Friday, April 27, 2012

Just Live

    I guess I should write a blog post.
    I get my first Enbrel shot in about an thirty minutes. It's actually two shots. Uno and dos. Maybe if I become awesome I can inject them myself. Ooh! Better idea! Maybe if I become super-beast I can inject them both at once! No turning back after that point, huh?
    But for now, the syringe is in the hands of my mother. I'm so lucky that she's a pharmacist. Enbrel isn't supposed to hurt nearly as much as the methotrexate, and it's supposed to be tolerated well. We even do the "make-it-yourself" kind (am I really relating a JRA medicine to personal pizzas?), which my pediatric rheumatologist claims is less painful. I reallyyyyyy hope so. My goal for getting my Enbrel injection is to not freak out and make my heartbeat go off the charts. Sounds simple, but you try it. Home is meant to be a safe place. Doesn't seem so safe when a needle is being stuck into your arm three times a week.
    I'm expected by my biofeedback person to associate a shot with something good. What will my good thing be? I'm not really sure. Maybe I'll go play piano or guitar or something. Of course, I'd do that anyway. So I don't know what I'll do. I guess I should figure that out.
    I have an announcement to make that I know for a fact will make you sad. My eraser turtle Stan died. If you don't know about Stan, follow this link: Growing Down. It is really quite sad. His head fell off. It was wobbly anyway, but being in my purse for a week didn't help. His last adventure? Our chorus field trip. Man, I loved that little turtle. We had a ceremony for him in Enrichment 1. My teeny tiny turtle son is gone. And then, OF COURSE, the day after I found out that he was dead, we had to sing the most depressing song ever (that reminded me and my friends of Stan) during chorus. Four of my chorus friends and I lived the day in a depressed sort of fashion.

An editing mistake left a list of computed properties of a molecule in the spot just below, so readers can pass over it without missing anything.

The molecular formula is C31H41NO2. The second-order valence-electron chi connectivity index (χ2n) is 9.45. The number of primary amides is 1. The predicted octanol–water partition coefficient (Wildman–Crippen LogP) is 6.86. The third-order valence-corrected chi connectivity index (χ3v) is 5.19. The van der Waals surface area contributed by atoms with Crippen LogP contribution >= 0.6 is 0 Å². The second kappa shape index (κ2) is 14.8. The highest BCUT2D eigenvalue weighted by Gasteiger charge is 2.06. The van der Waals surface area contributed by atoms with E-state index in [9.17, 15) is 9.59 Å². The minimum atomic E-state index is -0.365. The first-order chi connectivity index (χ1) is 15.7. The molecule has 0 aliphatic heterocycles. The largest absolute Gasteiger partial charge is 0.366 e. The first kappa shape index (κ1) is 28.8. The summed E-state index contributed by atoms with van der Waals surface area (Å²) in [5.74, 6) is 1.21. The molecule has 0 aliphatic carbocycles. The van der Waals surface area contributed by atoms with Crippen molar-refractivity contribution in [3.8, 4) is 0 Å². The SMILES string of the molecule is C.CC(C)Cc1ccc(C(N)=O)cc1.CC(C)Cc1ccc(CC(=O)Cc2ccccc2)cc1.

In one of my classes, my teacher keeps insisting that she is doing things to prepare us for high school. In fact, she's been doing that the whole time I've been in her class. I get her point. We really do need to be prepared. But sometimes we're only preparing for something. Our teachers have claimed to be preparing us for high school ever since I entered sixth grade. Before that, our fifth grade teachers were preparing us for middle school. In high school, our teachers will probably be preparing us for college.
    But if we are always preparing, we are never just living. What if, just for once, we want to live in the moment? Life isn't about the step after this. It's about the step we're about to put down. The others follow. It's not as complicated as everyone makes it out to be.
    Not that we should be totally unprepared. We just can't make preparation our main focus. When we do, we get distracted from being in the present. Guess what? It's okay to just be.
    I don't mean to complain, but my hips and knees have just been brutal lately. I wonder what other people think when I limp around and use my heating pad and stuff. I've had to wear these heat patches on my back lately because it's been so bad, but they get so hot that you have to put them on top of your clothing (I STILL got a burn). People have asked me about them a lot. Lately, I've been pretty annoyed with answering questions about my arthritis from my peers. Of course, I don't show that. I just, oh what's the word, grimace. But I am pretty darn good at hiding it. That probably goes along with my lack of facial expressions.
    I seriously have an addiction to making jokes about my arthritis (unless I'm in a serious amount of pain). When we were doing a project in language arts, I requested that I would get to play the part of an old woman who was constantly babbling about her arthritis and was carrying a cane. It didn't work out that way but hey, I had fun. Sometimes I have to remind myself to take things a little more seriously. Sometimes I have to remind myself to take things a little more lightly. It all depends on the day.
    I love writing on here. It's how I talk without speaking, and inform without telling.

Love,
Rachel